The craze a presidential election cycle creates often makes it difficult to keep sight of what our Founding Fathers intended for us as citizens of this United States of America.
When the political-rapidness begins to sweep over me – before it fully envelopes my whole being - I try to take a step back and sink into the words of the men who created this brilliant system of governance that continues to keep us free to this day.
This practice provides perspective. It reinstates my sanity in the midst of the storm.
Reformation must begin with the body of the people . . . . They must be taught to reverence themselves, instead of adoring their servants, their generals, admirals, bishops, and statesmen. Instead of admiring so extravagantly a prince of Orange, we should admire the Batavian nation, which produced him. . . . If Thebes owes its liberty and glory to Epaminondas, she will lose both when she dies, and it would have been as well if she had never enjoyed the taste of either. But if the knowledge, the principles, the virtues, and the capacities of Theban nation produces an Epaminondas, her liberties and glory will remain when he is no more.
Now, bear with me as I break down my view of the meaning of this profound and timely passage.
Adams begins by explaining that the power to reform is with us. Not a man or woman on a stage making promises of what our tomorrow could look like if only we elect him or her. With us.
And what Adams goes on to explain is that it is not the man but the system that created the man that is to be praised.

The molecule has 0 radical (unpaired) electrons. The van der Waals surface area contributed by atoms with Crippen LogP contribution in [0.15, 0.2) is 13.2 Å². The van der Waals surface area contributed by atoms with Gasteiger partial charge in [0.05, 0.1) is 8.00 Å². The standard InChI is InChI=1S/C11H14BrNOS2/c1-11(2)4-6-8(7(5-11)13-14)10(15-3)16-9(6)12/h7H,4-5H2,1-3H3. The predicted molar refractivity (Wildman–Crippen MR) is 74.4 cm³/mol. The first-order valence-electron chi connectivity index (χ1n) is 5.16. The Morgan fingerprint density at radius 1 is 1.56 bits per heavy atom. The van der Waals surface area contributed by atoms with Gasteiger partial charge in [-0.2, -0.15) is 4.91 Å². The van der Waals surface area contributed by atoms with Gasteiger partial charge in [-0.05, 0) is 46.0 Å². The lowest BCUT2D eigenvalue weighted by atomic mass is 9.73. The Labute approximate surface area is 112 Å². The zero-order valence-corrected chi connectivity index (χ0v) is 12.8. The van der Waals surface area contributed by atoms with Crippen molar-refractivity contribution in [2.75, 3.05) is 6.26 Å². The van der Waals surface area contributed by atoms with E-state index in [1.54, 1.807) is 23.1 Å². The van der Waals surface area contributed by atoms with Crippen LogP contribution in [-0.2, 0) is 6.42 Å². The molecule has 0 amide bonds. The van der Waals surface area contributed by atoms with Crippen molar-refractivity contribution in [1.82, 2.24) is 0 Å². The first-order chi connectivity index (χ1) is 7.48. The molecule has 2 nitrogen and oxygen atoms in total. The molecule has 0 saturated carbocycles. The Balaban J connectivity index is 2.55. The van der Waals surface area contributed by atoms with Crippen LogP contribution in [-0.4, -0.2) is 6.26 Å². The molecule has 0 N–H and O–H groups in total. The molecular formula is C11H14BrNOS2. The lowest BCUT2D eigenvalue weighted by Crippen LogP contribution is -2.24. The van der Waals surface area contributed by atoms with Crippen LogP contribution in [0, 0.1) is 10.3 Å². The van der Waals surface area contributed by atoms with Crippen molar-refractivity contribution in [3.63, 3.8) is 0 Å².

He fully illustrates this concept with his reference to Epaminondas of Thebes.
Epaminondas was a statesman and military leader who liberated the Theban people from an oppressive Spartan rule through a series of powerful and innovative military campaigns. To secure and maintain Thebes’ place in Greece’s political landscape, these military campaigns continued until the date in which Epaminondas met his demise on the battlefield in 362 BC. Upon his death, all grounds gained for the Theban people were buried with their hero.
Do you see Adams’ point?
If America owes its glory to its rulers, then America – like Thebes – and the liberties we enjoy will die once the rulers who “liberate” us are six-feet under. If, however, it is the inverse, the American way will live on.
The election cycle always reminds me that we’ve been abdicating the power afforded us by this Constitutional Republic. It’s time we take back the mantel placed upon us by our Founders at the start.
John Adams went on in his letter to Jebbs, providing insight into the solution:
The human mind naturally exerts itself to form its character, according to the ideas of those about it. When children and youth hear their parents and neighbors, and all about them, applauding the love of country, of labor, of liberty, and all the virtues, habits, faculties, which constitute a good citizen, that is, a patriot and a hero, those children endeavor to acquire those qualities, and a sensible virtuous people will never fail to form multitudes of patriots and heroes.
We must not follow in the footsteps of Thebes. We must instill in our children the virtues of good citizenship – such as voting, civic involvement, and exercising our First Amendment right to “petition the Government for a redress of grievances.”
We must live out the example, taking action to show love of country, labor, and liberty everyday – not only for us, but also for our children and the future of our great nation. We must be a sensible virtuous people. We must be patriots and heroes, lest our way of life cease to exist.
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